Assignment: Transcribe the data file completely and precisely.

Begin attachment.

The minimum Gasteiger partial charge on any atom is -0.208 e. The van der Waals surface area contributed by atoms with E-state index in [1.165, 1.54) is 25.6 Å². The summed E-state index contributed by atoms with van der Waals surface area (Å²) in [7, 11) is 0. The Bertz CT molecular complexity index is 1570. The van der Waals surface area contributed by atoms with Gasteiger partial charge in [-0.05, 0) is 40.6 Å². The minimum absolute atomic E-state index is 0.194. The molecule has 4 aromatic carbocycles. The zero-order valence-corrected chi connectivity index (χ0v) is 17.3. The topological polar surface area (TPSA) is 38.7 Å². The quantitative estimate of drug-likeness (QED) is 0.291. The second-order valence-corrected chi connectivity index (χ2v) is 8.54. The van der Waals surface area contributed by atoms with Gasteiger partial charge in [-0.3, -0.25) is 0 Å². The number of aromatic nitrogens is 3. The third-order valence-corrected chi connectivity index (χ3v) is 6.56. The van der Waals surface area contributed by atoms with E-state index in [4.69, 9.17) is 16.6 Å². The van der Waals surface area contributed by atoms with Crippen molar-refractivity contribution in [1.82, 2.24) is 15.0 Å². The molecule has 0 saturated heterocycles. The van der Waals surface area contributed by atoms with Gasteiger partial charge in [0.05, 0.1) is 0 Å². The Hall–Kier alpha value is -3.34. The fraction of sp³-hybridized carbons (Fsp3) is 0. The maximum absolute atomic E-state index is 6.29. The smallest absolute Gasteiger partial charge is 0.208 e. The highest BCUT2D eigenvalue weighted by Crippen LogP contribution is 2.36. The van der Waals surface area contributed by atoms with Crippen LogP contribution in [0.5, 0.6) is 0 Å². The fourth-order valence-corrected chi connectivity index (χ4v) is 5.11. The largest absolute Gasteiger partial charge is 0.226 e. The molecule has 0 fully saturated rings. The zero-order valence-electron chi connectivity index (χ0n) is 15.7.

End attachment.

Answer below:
The minimum Gasteiger partial charge on any atom is -0.208 e. The van der Waals surface area contributed by atoms with E-state index in [1.165, 1.54) is 25.6 Å². The summed E-state index contributed by atoms with van der Waals surface area (Å²) in [7, 11) is 0. The Bertz CT molecular complexity index is 1570. The van der Waals surface area contributed by atoms with Gasteiger partial charge in [-0.05, 0) is 40.6 Å². The minimum absolute atomic E-state index is 0.194. The molecule has 4 aromatic carbocycles. The zero-order valence-corrected chi connectivity index (χ0v) is 17.3. The topological polar surface area (TPSA) is 38.7 Å². The quantitative estimate of drug-likeness (QED) is 0.291. The second-order valence-corrected chi connectivity index (χ2v) is 8.54. The van der Waals surface area contributed by atoms with Gasteiger partial charge in [-0.3, -0.25) is 0 Å². The number of aromatic nitrogens is 3. The third-order valence-corrected chi connectivity index (χ3v) is 6.56. The van der Waals surface area contributed by atoms with E-state index in [4.69, 9.17) is 16.6 Å². The van der Waals surface area contributed by atoms with Crippen molar-refractivity contribution in [1.82, 2.24) is 15.0 Å². The molecule has 0 saturated heterocycles. The van der Waals surface area contributed by atoms with Gasteiger partial charge in [0.05, 0.1) is 0 Å². The Hall–Kier alpha value is -3.34. The fraction of sp³-hybridized carbons (Fsp3) is 0. The maximum absolute atomic E-state index is 6.29. The smallest absolute Gasteiger partial charge is 0.208 e. The highest BCUT2D eigenvalue weighted by Crippen LogP contribution is 2.36. The van der Waals surface area contributed by atoms with Crippen LogP contribution in [0.5, 0.6) is 0 Å². The fourth-order valence-corrected chi connectivity index (χ4v) is 5.11. The largest absolute Gasteiger partial charge is 0.226 e. The molecule has 0 fully saturated rings. The zero-order valence-electron chi connectivity index (χ0n) is 15.7.